Turns out in some ways it's a lot like how other kids do:
I've been working with our local YMCA to start some classes there for kids with special needs. We started the first one this month, a special-needs dance class - although I think of it more as a dance party. It's deliberately very unstructured: I play music, provide colorful scarves for the kids to play with, and we let them go. So far, all the kids seem to be having a great time. Some move by themselves to the music, some run around the room chasing each other, some find other ways to play with each other. A few moms have reported that their kids sleep REALLY well after the class.
Today there were only three kids there. A few, including my daughter, had colds so stayed home. The three who were there ran around with each other, tried out dance steps and played games that they made up.
I was talking with one of the moms. She told me that her little boy - let's call him Sam - was very very persistent about learning to do things he wanted to do, like walking, running, and most recently jumping up and down. But there were some things he just wasn't interested in. Stacking blocks was one. At school, when the teachers worked with him to stack blocks, he would tolerate it but made it clear that he really didn't like it, she told me.
A little while later, we watched as he enthusiastically helped a little girl to stack the pile of yoga blocks she had found on a shelf in the room, into a big tower.
The scene just reinforced for me what I've been thinking about my daughter's therapies and education. She's currently in a special-ed preschool, but is scheduled to move on to kindergarten next year. I'm keeping an open mind, and I'm going to go visit the school in question but I don't think I'm going to send her. I've written elsewhere about some of the problems I see with traditional education. Much of this hasn't been an issue for her yet because of her level of development. So far, being in school has only helped her. When she first started, we noticed a tremendous burst in awareness, alertness and interaction with others. I think some of it was just because she was being stimulated by a new environment and new challenges, but I also think a lot of it was being around other kids her size.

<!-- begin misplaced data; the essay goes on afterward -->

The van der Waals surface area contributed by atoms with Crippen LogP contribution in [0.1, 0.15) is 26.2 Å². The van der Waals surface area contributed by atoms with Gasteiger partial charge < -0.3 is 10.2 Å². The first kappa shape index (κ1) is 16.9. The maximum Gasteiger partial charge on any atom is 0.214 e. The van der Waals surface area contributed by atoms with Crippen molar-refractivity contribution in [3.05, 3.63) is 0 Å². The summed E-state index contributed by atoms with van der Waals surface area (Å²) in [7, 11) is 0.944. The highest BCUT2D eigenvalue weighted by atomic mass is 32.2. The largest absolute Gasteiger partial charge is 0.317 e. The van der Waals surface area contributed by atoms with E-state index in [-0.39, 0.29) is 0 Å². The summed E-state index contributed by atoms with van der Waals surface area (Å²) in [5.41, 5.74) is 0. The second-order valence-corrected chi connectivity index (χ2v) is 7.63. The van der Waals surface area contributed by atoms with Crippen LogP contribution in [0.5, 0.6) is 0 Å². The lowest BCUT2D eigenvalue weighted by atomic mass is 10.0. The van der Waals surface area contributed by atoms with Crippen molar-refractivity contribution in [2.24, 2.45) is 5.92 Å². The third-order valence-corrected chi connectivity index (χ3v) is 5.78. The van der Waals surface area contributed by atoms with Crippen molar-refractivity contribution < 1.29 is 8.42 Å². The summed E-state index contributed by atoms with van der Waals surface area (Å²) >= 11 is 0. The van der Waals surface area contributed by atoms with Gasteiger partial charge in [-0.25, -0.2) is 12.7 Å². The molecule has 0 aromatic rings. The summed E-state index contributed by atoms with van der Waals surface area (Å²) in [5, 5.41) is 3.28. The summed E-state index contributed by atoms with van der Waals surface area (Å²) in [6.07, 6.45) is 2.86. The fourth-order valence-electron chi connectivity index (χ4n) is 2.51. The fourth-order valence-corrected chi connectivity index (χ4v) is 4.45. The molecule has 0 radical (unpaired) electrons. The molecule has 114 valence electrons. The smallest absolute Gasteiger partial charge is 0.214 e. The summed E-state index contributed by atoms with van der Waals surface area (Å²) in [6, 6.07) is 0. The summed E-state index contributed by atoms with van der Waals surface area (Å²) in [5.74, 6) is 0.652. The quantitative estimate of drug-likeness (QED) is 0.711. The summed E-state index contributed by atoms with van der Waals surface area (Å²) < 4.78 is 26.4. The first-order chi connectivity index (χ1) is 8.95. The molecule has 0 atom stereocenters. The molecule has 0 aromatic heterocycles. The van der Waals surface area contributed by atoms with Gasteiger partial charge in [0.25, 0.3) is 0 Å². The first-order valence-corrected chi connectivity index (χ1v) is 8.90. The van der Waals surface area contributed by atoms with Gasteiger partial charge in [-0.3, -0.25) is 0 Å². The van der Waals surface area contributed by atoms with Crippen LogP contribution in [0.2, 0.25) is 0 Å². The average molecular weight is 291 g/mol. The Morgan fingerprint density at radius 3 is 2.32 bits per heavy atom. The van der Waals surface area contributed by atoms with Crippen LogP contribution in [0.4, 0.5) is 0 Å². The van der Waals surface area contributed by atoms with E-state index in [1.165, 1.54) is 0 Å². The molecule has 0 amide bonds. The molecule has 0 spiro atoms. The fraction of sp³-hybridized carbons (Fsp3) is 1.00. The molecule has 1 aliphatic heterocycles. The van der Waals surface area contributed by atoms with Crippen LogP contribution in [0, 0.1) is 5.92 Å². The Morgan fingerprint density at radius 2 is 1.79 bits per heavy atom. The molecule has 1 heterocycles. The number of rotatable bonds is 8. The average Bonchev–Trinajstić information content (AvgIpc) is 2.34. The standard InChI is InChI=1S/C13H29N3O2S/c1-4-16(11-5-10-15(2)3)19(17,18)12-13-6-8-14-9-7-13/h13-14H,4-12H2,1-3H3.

Over the past year though, she has started to be a lot more independent - or, to want to be more independent. She doesn't like having to do what her therapists want her to do, or to sit in a chair in school when she doesn't want to - she doesn't like all of the things that I would never subject her typical brother, or any typical child, to. But she's different, she needs extra help. So what do I do?
The answer is that I'm not entirely sure. I'm not going to abandon her therapies altogether, and I am going to make sure she's in an environment with other kids and with some kind of routine and structure. But I'm pretty sure that the standard "special-ed" track is not what I want for her. I want her to learn to interact in the world and with people, not to do math problems on a piece of paper, or "follow instructions." I'm also pretty sure that she is going to learn as much, if not more, from her peers as she will from any teachers or therapists - just like most kids do.
So for now, we're working with some professionals to design a mode of therapy around her specific needs. And I'm going to be setting up more special-needs classes at the YMCA. I'm also making plans for a special-needs playgroup to meet at our home. The idea will be similar to the dance class at the Y: Very little structure, just lots of tools and an environment where the kids can work and play with each other and learn from each other. I'll be posting more about all of this in the coming weeks.